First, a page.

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U.S. sanctions seen barring IT platform of insurer Lloyd's for Iran trade

Reuters  |  LONDON 

By and Jonathan Saul

LONDON (Reuters) - New U.S. sanctions are likely to prevent the use of a of London IT platform for any insurance, adding to difficulties for European insurers providing cover for the country.

European insurers, reinsurers, brokers and shipping firms have been winding down Iranian business as the reimposes sanctions on and reinsurance from Nov. 4 after withdrawing from a nuclear deal with in May.

of London and other European insurers provided marine, and trade credit cover for after the lifted secondary sanctions in January 2016 following a nuclear deal between world powers and Iran reached in 2015. The also lifted sanctions in January 2016.

Lifting secondary sanctions meant European firms could trade with Iran without being penalised by the It also allowed foreign subsidiaries of U.S. firms to trade with Iran.

told the re-imposition of sanctions meant insurers "probably" would not be able to process Iran-related business through the Lloyd's platform, partly owned since last year by U.S. firm .

"You can do it through Lloyd's through other settlement mechanisms outside DXC, it's just more complicated and more expensive to do it that way," he said.

"There is a bit of an evaluation going on about what business opportunities there are, in any event."

A Lloyd's said it had advised syndicates "to consider obtaining legal advice before engaging in Iran-related activities, to assess and mitigate their sanctions risk".

provides and other back to Lloyd's and other London insurers through two firms, and XCS, that are jointly owned by DXC's British subsidiary Xchanging, Lloyd's and the International Underwriters' Association.

The (OFAC) last month revoked licences which had allowed foreign subsidiaries of U.S. firms to trade with Iran.

"DXC, Xchanging, and our JV (joint venture) partners are evaluating the impact ... on the continued ability of and to process Iran-related premiums and claims, and the timing of processing changes required during the wind-down period," said in an e-mailed statement.

It said a "wind-down" licence issued by OFAC at the end of June gave firms until November to phase out their Iran-related activities. "and will issue guidance to the market in the near future," DXC said.

Lloyd's insurers and brokers with Iran business included Chaucer, Ed Broking, RFIB and UIB, sources told

Chaucer, Ed Broking and RFIB declined to comment. UIB did not respond to a request for comment.


Iran's economy, heavily reliant on its that wants to shut down with sanctions, needs marine to ensure the smooth flow of maritime trade for both its exports and imports.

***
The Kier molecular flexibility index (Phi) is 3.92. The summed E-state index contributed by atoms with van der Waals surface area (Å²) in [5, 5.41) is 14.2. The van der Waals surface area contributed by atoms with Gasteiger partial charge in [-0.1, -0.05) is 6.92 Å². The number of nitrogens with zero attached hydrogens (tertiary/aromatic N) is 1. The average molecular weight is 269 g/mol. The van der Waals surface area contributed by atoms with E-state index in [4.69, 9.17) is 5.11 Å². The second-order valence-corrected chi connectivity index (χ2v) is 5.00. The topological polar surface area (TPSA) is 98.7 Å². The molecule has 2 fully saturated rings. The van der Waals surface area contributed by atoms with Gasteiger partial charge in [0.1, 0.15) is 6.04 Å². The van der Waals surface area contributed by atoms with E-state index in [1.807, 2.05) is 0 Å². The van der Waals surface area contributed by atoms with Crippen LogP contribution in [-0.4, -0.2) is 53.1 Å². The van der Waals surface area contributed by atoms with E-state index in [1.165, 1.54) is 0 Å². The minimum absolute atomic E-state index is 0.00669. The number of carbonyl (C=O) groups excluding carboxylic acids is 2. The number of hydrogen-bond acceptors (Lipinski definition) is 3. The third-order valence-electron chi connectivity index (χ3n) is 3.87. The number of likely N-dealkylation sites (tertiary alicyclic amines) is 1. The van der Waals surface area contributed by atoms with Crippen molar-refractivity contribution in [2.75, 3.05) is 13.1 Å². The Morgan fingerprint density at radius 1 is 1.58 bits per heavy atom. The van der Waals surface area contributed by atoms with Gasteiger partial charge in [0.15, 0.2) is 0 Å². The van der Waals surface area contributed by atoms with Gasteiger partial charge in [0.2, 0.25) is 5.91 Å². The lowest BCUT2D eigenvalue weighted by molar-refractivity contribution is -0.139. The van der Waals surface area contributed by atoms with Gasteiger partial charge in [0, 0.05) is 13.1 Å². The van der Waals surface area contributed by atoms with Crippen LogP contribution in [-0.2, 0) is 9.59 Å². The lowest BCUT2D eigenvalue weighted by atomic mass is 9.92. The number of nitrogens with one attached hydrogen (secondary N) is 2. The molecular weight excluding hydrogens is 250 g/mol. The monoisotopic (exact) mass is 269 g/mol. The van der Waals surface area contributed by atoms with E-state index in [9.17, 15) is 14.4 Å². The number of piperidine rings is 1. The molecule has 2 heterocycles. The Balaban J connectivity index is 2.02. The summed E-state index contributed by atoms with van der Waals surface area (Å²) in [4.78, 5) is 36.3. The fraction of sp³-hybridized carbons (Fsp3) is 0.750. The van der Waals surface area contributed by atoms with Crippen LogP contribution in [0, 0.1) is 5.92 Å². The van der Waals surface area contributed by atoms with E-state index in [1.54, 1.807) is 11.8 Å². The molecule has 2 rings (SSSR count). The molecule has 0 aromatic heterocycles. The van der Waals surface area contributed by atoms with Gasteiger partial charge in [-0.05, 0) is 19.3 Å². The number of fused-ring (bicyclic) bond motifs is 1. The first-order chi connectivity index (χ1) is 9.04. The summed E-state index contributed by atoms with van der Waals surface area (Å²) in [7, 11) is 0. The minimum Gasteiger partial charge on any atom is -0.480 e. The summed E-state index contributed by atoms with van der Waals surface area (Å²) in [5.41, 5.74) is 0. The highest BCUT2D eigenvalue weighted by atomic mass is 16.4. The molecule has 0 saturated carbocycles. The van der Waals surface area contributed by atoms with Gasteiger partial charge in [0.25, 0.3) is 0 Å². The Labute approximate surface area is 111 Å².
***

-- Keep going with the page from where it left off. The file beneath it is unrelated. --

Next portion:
Efforts to upgrade Iran's creaking also require insurance, alongside investment capital.

had faced logistical difficulties until Western sanctions were lifted after the 2015 nuclear deal.

Responding to the U.S. decision to withdraw from the nuclear pact, insurer said in May it planned to wind down its "minimal" amounts of Iran business and French reinsurer said on Friday it would not write new Iran business or renew business.

Other European insurers and reinsurers with Iran business include France's AXA, Germany's Munich Re, and European subsidiaries of U.S. firms Gallagher and PartnerRe, according to sources and company filings.

said it had insured shipping and shipments for Iran by non-Iranian parties following the 2015 nuclear deal, but has suspended taking new contracts for such

When asked by Reuters, Swiss Re, Gallagher and said they were assessing the sanctions situation. declined to comment.

Renewed sanctions on Iranian port operators could also make it "practically impossible for vessels to call at and use Iranian ports", said Andrew Bardot, of P&I Clubs.

is an association of customer-owned ship insurers which protect 90 percent of the world's ocean-going fleet against pollution and claims.

European ship classification firms LR, and said they were evaluating the implications of the sanctions.

Without verification from such bodies, ships are not allowed to call at international ports or to secure insurance.

(Additional reporting by in New York, Inti Landauro in Paris and Bernardo Vizcaino; Editing by and Elaine Hardcastle)

(Only the headline and picture of this report may have been reworked by the Business Standard staff; the rest of the content is auto-generated from a syndicated feed.)

First Published: Sat, July 14 2018. 00:11 IST